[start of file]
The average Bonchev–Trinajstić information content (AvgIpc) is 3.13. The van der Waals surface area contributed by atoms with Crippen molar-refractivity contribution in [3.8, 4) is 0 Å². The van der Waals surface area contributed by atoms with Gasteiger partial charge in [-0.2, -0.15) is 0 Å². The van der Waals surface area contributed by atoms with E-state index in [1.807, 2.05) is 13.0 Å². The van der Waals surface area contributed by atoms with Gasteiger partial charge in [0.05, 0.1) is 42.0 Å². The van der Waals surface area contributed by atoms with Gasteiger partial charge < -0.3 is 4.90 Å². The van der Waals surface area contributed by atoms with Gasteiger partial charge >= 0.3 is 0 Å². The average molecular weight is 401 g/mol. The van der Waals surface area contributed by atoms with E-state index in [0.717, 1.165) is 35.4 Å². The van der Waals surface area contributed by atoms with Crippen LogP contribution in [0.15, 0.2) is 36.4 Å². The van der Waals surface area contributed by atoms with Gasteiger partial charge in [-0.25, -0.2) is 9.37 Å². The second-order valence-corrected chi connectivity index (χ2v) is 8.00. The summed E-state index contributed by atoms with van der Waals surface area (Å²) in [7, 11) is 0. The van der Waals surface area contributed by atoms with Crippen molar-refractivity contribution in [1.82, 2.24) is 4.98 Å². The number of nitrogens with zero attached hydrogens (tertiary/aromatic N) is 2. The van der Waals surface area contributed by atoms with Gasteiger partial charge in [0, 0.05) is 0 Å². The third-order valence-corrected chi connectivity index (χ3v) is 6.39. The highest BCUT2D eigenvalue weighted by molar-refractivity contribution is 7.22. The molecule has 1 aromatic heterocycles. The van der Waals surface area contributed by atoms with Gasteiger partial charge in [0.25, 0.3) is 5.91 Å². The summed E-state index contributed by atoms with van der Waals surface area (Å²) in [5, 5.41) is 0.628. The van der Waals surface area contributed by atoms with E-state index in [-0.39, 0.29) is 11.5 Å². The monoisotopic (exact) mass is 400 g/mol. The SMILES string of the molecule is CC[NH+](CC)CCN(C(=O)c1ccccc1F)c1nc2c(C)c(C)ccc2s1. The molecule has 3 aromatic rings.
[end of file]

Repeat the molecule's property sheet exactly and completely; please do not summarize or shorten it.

The average Bonchev–Trinajstić information content (AvgIpc) is 3.13. The van der Waals surface area contributed by atoms with Crippen molar-refractivity contribution in [3.8, 4) is 0 Å². The van der Waals surface area contributed by atoms with Gasteiger partial charge in [-0.2, -0.15) is 0 Å². The van der Waals surface area contributed by atoms with E-state index in [1.807, 2.05) is 13.0 Å². The van der Waals surface area contributed by atoms with Gasteiger partial charge in [0.05, 0.1) is 42.0 Å². The van der Waals surface area contributed by atoms with Gasteiger partial charge < -0.3 is 4.90 Å². The van der Waals surface area contributed by atoms with Gasteiger partial charge >= 0.3 is 0 Å². The average molecular weight is 401 g/mol. The van der Waals surface area contributed by atoms with E-state index in [0.717, 1.165) is 35.4 Å². The van der Waals surface area contributed by atoms with Crippen LogP contribution in [0.15, 0.2) is 36.4 Å². The van der Waals surface area contributed by atoms with Gasteiger partial charge in [-0.25, -0.2) is 9.37 Å². The second-order valence-corrected chi connectivity index (χ2v) is 8.00. The summed E-state index contributed by atoms with van der Waals surface area (Å²) in [7, 11) is 0. The van der Waals surface area contributed by atoms with Crippen molar-refractivity contribution in [1.82, 2.24) is 4.98 Å². The number of nitrogens with zero attached hydrogens (tertiary/aromatic N) is 2. The van der Waals surface area contributed by atoms with Gasteiger partial charge in [0, 0.05) is 0 Å². The third-order valence-corrected chi connectivity index (χ3v) is 6.39. The highest BCUT2D eigenvalue weighted by molar-refractivity contribution is 7.22. The molecule has 1 aromatic heterocycles. The van der Waals surface area contributed by atoms with Gasteiger partial charge in [0.25, 0.3) is 5.91 Å². The summed E-state index contributed by atoms with van der Waals surface area (Å²) in [5, 5.41) is 0.628. The van der Waals surface area contributed by atoms with E-state index in [-0.39, 0.29) is 11.5 Å². The monoisotopic (exact) mass is 400 g/mol. The SMILES string of the molecule is CC[NH+](CC)CCN(C(=O)c1ccccc1F)c1nc2c(C)c(C)ccc2s1. The molecule has 3 aromatic rings.